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Conn. Home Invasion: Steven Hayes Was Beaten and Sexually Abused as Child, Says Psychiatrist

Conn. Home Invasion: Steven Hayes Was Beaten and Sexually Abused as Child, Says Psychiatrist
Dr. William Petit Jr., with his daughters Michaela, front, Hayley, center rear, and his wife, Jennifer Hawke-Petit (AP Photo/William Petit) AP Photo/William Petit

NEW HAVEN, Conn. (CBS/AP) Steven Hayes was regularly abused by his father as a child and sexually abused by a babysitter at age 10, according to a psychiatrist called by the defense in the sentencing phase of Hayes' trial for the 2007 Cheshire, Connecticut triple murder.

PICTURES: The Petit Family

Dr. Eric Goldsmith testified Wednesday that during the nearly 37 hours he spent with Hayes he learned that he had been subjected to intense beatings by his father, and witnessed his father beating his mother and one of his brothers.

Hayes also told him that he was molested by a babysitter around 10 or 11 years of age and that the abuse resulted in an odd fetish involving a woman's old sneaker, according to the New Haven Register.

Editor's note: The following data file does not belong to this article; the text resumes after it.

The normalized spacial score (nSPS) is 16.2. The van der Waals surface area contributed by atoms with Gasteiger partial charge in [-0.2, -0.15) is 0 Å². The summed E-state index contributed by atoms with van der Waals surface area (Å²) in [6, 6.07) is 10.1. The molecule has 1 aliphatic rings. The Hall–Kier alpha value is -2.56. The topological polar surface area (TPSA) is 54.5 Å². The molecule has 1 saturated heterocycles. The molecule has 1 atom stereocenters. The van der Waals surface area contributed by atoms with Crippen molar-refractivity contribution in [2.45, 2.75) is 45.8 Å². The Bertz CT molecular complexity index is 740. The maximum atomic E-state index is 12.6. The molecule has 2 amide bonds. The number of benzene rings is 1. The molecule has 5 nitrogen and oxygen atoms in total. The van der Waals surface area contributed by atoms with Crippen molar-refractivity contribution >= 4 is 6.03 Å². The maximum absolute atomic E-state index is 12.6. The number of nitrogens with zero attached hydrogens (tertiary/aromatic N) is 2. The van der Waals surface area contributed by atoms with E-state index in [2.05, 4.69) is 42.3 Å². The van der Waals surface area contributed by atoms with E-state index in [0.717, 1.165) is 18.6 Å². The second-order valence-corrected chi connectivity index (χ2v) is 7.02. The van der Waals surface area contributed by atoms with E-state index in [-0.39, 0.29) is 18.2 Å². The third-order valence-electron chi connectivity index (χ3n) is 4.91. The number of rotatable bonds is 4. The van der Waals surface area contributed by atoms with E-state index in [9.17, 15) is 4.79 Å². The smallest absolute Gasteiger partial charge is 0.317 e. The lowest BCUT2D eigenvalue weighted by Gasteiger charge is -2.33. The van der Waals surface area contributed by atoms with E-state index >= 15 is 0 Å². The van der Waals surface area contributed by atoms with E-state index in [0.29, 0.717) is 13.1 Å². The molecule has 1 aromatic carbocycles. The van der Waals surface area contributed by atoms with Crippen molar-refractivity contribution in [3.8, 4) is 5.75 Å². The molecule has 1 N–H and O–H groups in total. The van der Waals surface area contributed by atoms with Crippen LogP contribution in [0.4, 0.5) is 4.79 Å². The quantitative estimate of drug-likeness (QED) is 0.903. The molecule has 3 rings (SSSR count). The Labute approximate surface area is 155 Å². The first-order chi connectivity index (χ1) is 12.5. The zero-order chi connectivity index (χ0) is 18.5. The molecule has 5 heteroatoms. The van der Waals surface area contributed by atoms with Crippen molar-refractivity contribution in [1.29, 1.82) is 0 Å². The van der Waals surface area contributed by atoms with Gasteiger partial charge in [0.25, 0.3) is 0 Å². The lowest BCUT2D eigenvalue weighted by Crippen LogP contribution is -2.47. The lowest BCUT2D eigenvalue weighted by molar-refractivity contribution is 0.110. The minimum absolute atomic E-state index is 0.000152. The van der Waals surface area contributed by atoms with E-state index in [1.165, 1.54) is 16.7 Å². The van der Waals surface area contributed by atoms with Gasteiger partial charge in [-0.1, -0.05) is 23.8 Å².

Prosecutors say that Hayes, along with a second man, Joshua Komisarjevsky, broke into the Petit home, beat Dr. William Petit up and tied him up in the basement. They then tied the family's two daughters, 17-year-old Hayley and 11-year-old Michaela, to their beds and forced Petit's wife, Jennifer Hawke-Petit, to drive to a bank and withdrawal a large amount of money. Hayes then raped and strangled her, and the two men allegedly set the house on fire, killing everyone but Dr. Petit.

The same jury that will decide Hayes' fate previously convicted him of 16 criminal counts.

Defense attorneys have argued that Hayes was led into the violence by Komisarjevsky, who still awaits trial. Goldsmith testified Thursday that Hayes told him he was shocked by Komisarjevsky's violence but found himself drawn into it and lost control of his rage resulting in the rape and strangulation of Hawke-Petit.

Hayes also told Goldsmith that the idea for the break-in was Komisarjevsky's and that Hayes initially thought the plan "was ridiculous," the Register reported.

The jury is expected to begin deliberations on Tuesday to determine whether Hayes will receive the death penalty or life in prison.